Categories: Teachable Moments
      Date: Aug 27, 2012
     Title: Lessons In Play

Team sports can teach students a few things

By Emma Kress

More and more, I find myself using sports analogies with my students. Some of the most desirable traits in a student can be seen every day on the playing fields outside my classroom window.



More and more, I find myself using sports analogies with my students. Some of the most desirable traits in a student can be seen every day on the playing fields outside my classroom window.

Here are just a few of the good habits students can pick up on the court, field, turf or ice:

Optimism. I can’t imagine hearing a player say before heading out onto the court that he knew he was going to lose, was horrible or couldn’t do it. The power of “psyching out” yourself or the competition is a given in the sports world. You do it to the opponent, never to yourself, because mental state matters and can affect the outcome of the game. And yet every day I hear students say, “I can’t write,” “I stink at math” or the ubiquitous “I’m a bad test-taker.” If I were a coach I’d make them drop and do 20. Positivity matters. Will everyone be brilliant at everything? Of course not. But they’ll never know until they try and believe.

Hard work. My students laugh when I pose a scenario in which a kid jogs out onto the lacrosse field, new gear in hand, and demands a starting spot on the varsity team. The very idea is ridiculous. And yet how many students attempt to dash off a paper the night before it’s due? Great achievements and successes require work. Students need to practice their writing, math, science and music just as much as they need to run drills, study the playbook and shoot the ball in the basket time and time again. After all, there’s pleasure in hard work. If something comes easily, it doesn’t have as much worth.

Teamwork. On a good team, every member has a specific job to do that is critical to the success of all. Watching a great team at work is like poetry: every line flows, the rhythms are smooth, the turns are exciting and every word pulls its weight. Yet students can be a bit selfish when they sit at their desks. If one kid is moody or disruptive, it throws the whole class off. Conversely, it’s an amazing thing to be in a room where the silence buzzes with firing synapses and skating pencils. Everyone benefits.

Awareness. Put yourself in the mind of a field hockey player racing with her ball down the field. She’s tuned into the state of the field—whether it’s dry, muddy or bumpy. She’s conscious of the location of her teammates. She weighs her choices: when to dribble, drive, push, pass or shoot. She’s also aware of her body, and how well it’s working that day. She can hold that much in her mind because she’s so practiced it has become second nature. Her school subjects demand her attention and consciousness just as much. The more she practices, the less overwhelming they’ll be.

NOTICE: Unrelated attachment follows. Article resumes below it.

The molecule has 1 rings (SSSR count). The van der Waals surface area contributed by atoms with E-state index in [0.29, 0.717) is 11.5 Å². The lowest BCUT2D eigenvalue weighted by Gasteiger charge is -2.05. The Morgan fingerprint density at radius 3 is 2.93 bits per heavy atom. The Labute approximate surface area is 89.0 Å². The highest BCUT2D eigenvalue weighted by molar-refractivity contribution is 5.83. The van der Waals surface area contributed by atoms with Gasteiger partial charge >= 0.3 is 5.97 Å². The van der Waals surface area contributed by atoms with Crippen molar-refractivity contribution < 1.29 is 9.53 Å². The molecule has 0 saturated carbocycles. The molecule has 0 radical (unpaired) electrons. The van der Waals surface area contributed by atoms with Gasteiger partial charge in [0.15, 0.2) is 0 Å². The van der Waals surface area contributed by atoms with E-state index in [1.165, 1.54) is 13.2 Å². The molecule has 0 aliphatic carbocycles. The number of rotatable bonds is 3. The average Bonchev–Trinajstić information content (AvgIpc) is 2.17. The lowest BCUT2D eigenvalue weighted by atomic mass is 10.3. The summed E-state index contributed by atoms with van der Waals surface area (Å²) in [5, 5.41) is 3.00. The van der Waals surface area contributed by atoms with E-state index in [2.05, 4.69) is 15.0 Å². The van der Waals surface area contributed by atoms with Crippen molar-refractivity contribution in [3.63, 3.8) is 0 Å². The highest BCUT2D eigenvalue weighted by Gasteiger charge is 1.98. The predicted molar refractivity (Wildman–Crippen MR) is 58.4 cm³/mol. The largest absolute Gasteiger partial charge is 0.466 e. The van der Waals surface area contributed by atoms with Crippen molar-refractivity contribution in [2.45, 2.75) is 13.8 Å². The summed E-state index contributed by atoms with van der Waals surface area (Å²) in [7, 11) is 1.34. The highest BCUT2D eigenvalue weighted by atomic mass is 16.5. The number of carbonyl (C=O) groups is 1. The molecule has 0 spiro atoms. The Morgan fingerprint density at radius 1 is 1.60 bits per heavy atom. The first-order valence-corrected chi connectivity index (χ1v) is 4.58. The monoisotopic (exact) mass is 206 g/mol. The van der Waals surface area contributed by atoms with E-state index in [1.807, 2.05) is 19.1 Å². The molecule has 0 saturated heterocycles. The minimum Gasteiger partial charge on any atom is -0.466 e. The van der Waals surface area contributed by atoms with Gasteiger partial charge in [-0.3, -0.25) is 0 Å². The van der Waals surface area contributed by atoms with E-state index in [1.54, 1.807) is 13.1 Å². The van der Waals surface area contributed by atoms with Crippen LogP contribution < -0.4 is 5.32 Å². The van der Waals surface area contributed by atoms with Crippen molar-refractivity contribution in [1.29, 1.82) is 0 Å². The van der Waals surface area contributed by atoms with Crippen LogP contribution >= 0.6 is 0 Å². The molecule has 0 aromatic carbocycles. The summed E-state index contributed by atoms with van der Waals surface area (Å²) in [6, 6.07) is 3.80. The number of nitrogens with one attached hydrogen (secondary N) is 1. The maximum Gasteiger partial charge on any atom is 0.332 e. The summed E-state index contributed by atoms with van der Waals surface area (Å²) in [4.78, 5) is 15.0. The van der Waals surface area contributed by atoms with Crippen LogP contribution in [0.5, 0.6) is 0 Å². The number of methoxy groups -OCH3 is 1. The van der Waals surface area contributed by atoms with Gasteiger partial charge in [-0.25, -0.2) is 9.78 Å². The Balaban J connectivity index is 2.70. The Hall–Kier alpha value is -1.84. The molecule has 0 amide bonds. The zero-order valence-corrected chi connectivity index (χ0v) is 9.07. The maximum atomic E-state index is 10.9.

Improvisation. Athletes run drills and study plays so that they can anticipate any shift in the game and have a solution. But so have members of the opposing team. The best athletes know how to evade that unexpected block, sprint on the rainy field, and wow even when the coach places them in a new position. Students need this, too, when they hit an obstacle in their work: a particularly challenging geometry proof, a stubborn conjugation that refuses to get memorized, a sentence that resists being read, or even the unfamiliarity of a substitute teacher. The more students can go with the flow, or even create their own flow, the better.

Perseverance. These attributes only work if they’re tested. When a soccer player sprints toward the goal in the rain and skids on the ground, he falls. I’ve seen it tens of times. But I’ve never seen a player just sit there; instead, he gets to his feet and keeps moving. Yet so often a student bumps up against an obstacle—like a bad grade—and stops trying trying. My dad and I used to downhill ski. One day, I remember rushing to him, proudly exclaiming: “I didn’t fall!” My dad explained something I never forgot: to fall is to risk something. If you never fall, you’re playing it safe. Kids should take more risks in the classroom than anywhere else because that’s when the learning happens. And, happily, it’s generally free of the physical harm that can come to them on the playing field.

Successful students have these qualities already. They believe they’re capable. They take pleasure in the hard-to-get achievement. They recognize they are critical members of a working community. They are mindful. They are flexible. And they don’t give up. Ever. So check out a few games this season and begin a conversation about what we can learn from what’s happening out on that field. Encourage the scholar to take a page from the athlete’s playbook.      

Emma Kress, a teacher at Cicero-North Syracuse High School, has held a variety of educational posts at levels from pre-K to 12th grade. Send comments about this article to editorial@familytimes.biz.

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